1. There is a generation who never knew the threat of communism nor the evil that centralized government control of the economy perpetrated on the people of the former Soviet Union. Instead, many younger Americans have witnessed moderate socialisms in Europe, which, despite ongoing economic instability and struggles, appeals to many because it appears to be compassionate on the surface. However, in this post, economist Anne Bradley of the Institute for Faith, Work and Economics discusses some of the real legacy of the Soviet economy:
2. At Mere Orthodoxy, the often provocative Alistair Roberts takes on Daniel Kirk's recent criticism of Theological Interpretation of Scripture, and conservative Christian scholarship in general, regarding its "whiteness." It's a long piece, but his argument is careful and worth reading if you are wondering what the fuss is all about and what the most significant problems with Kirk's accusations are. Significantly, Roberts' arguments resonate with my own findings in dealing heavily with contextual theology for my dissertation.
3. Recently, Townhall contributor John Hawkins wrote a revealing post about the trouble with social media for social commentary. Recognizing that I disagree with Hawkins' rhetoric most of the time, his commentary on this is significant. The man makes a living because of being controversial on social media (like most journalists and pseudo-journalists), but recognizes that it is having deleterious influences on discourse in these United States. It's worth reading to hear him make his case, given this history.
4. The DNC's e-mail hacks reveal the depravity of politics in general in the U.S. They are, however, bad for democracy not simply because they call into question the validity of our political system and represent overt attempts to mislead and subvert rational decisions, but more simply because they are intended to get us to call into question the nature of our democratic system. This article in Esquire is an important read as we seek to understand the basis and nature of the hacks.
5. This is a pretty cool time lapse video of a library having all its books reshelved. The library is beautiful, the reshelving is fun to watch.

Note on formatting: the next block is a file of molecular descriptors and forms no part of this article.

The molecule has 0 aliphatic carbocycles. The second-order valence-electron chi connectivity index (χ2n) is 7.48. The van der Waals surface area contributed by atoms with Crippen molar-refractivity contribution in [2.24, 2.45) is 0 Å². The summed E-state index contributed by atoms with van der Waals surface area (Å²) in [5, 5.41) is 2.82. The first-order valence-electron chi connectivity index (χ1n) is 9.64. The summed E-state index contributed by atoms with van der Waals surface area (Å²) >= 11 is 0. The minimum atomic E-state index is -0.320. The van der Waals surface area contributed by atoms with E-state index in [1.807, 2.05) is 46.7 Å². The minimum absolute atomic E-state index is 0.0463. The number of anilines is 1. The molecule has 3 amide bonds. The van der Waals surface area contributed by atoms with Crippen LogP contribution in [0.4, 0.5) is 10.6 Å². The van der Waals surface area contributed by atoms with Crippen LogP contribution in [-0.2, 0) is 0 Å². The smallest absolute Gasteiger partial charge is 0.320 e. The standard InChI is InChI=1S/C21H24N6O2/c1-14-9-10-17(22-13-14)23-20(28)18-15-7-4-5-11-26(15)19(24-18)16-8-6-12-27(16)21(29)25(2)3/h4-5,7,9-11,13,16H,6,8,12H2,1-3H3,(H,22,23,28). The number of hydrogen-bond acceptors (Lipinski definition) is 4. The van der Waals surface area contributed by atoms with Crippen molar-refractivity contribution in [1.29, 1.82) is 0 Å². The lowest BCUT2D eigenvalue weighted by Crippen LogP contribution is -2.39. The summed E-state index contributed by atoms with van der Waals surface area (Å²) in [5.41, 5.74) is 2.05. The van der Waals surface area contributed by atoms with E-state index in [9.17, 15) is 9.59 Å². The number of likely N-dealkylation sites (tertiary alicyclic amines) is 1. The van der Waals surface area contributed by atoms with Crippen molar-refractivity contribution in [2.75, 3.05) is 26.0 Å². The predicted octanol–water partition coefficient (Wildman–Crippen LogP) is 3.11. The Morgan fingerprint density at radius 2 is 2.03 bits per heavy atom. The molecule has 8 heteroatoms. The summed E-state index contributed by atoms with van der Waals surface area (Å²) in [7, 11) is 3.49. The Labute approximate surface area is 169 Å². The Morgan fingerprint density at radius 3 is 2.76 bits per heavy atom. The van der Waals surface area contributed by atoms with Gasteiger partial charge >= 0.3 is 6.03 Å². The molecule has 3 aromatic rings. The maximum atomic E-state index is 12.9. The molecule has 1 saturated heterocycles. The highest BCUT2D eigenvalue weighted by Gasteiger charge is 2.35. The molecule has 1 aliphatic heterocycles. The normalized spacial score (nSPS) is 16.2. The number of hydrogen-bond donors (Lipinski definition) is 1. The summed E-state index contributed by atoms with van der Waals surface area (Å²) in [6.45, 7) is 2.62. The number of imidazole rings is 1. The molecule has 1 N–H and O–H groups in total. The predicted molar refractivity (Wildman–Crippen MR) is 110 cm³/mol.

6. One of the frightening aspects of our current political climate is the vitriolic hate that is spewed by some on the alt right against those who dare to oppose Donald Trump. There are always screwballs on the fringe, and there is always some rancor during elections. However, this year, the white power movement seems to have taken off in it's vocal and adamant support for the unfortunate Republican nominee. David French, who is a regular contributor the the staunchly conservative organ, National Review, briefly considered running as an independent in opposition to the two major party nominees. This article recounts some of the threats he and other opponents of Donald Trump have been subjected to by alt right supporters of the RNC's nominee.
7. To be clear, both presidential candidates for the major parties are horrible in this election. The US should be embarrassed to have to choose between a man who has bragged about sexual exploits with women openly and a woman who has actively sought to demonize women who reported her husband for his sexual impropriety. The most awful thing, though, is that Christians have jumped into the fray to DEFEND someone who has been accused of doing the sort of actions he openly bragged about doing to women. They've sought to defend the indefensible. Nancy French who is a staunch conservative and talented writer, has written an important piece on what it's like to be conservative and watch the number of good men and women defend abuse in public.